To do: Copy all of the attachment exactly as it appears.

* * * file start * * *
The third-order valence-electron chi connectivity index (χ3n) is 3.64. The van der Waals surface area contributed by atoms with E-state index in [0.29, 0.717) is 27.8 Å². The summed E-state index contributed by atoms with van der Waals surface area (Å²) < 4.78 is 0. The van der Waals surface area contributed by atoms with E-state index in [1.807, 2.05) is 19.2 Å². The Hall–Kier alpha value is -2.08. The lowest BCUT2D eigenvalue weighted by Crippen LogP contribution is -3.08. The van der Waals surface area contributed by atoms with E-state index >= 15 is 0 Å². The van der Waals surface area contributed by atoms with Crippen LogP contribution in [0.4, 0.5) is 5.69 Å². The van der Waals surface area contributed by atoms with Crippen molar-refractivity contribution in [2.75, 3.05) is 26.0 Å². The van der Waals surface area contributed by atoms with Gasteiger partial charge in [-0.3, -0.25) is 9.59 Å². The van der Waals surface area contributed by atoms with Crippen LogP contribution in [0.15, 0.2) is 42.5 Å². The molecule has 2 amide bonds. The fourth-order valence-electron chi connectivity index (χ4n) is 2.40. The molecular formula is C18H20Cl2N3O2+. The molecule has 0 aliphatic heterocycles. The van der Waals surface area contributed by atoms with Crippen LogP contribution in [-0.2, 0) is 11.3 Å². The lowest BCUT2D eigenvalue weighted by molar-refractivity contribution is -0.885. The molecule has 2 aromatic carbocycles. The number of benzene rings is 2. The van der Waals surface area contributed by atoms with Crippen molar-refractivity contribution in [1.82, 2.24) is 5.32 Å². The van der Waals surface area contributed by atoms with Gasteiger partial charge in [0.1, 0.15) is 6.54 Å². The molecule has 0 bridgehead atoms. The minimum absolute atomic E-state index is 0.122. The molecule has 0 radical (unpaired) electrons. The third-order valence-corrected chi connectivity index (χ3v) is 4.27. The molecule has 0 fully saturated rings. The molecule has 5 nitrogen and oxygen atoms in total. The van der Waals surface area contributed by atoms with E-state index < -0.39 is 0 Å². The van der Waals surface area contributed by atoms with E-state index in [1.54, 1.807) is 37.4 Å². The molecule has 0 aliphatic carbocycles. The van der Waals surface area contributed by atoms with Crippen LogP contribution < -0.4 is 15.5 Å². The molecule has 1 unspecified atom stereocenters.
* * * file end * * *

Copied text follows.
The third-order valence-electron chi connectivity index (χ3n) is 3.64. The van der Waals surface area contributed by atoms with E-state index in [0.29, 0.717) is 27.8 Å². The summed E-state index contributed by atoms with van der Waals surface area (Å²) < 4.78 is 0. The van der Waals surface area contributed by atoms with E-state index in [1.807, 2.05) is 19.2 Å². The Hall–Kier alpha value is -2.08. The lowest BCUT2D eigenvalue weighted by Crippen LogP contribution is -3.08. The van der Waals surface area contributed by atoms with E-state index >= 15 is 0 Å². The van der Waals surface area contributed by atoms with Crippen LogP contribution in [0.4, 0.5) is 5.69 Å². The van der Waals surface area contributed by atoms with Crippen molar-refractivity contribution in [2.75, 3.05) is 26.0 Å². The van der Waals surface area contributed by atoms with Gasteiger partial charge in [-0.3, -0.25) is 9.59 Å². The van der Waals surface area contributed by atoms with Crippen LogP contribution in [0.15, 0.2) is 42.5 Å². The molecule has 2 amide bonds. The fourth-order valence-electron chi connectivity index (χ4n) is 2.40. The molecular formula is C18H20Cl2N3O2+. The molecule has 0 aliphatic heterocycles. The van der Waals surface area contributed by atoms with Crippen LogP contribution in [-0.2, 0) is 11.3 Å². The lowest BCUT2D eigenvalue weighted by molar-refractivity contribution is -0.885. The molecule has 2 aromatic carbocycles. The number of benzene rings is 2. The van der Waals surface area contributed by atoms with Crippen molar-refractivity contribution in [1.82, 2.24) is 5.32 Å². The van der Waals surface area contributed by atoms with Gasteiger partial charge in [0.1, 0.15) is 6.54 Å². The molecule has 0 bridgehead atoms. The minimum absolute atomic E-state index is 0.122. The molecule has 0 radical (unpaired) electrons. The third-order valence-corrected chi connectivity index (χ3v) is 4.27. The molecule has 0 fully saturated rings. The molecule has 5 nitrogen and oxygen atoms in total. The van der Waals surface area contributed by atoms with E-state index < -0.39 is 0 Å². The van der Waals surface area contributed by atoms with E-state index in [1.54, 1.807) is 37.4 Å². The molecule has 0 aliphatic carbocycles. The van der Waals surface area contributed by atoms with Crippen LogP contribution < -0.4 is 15.5 Å². The molecule has 1 unspecified atom stereocenters.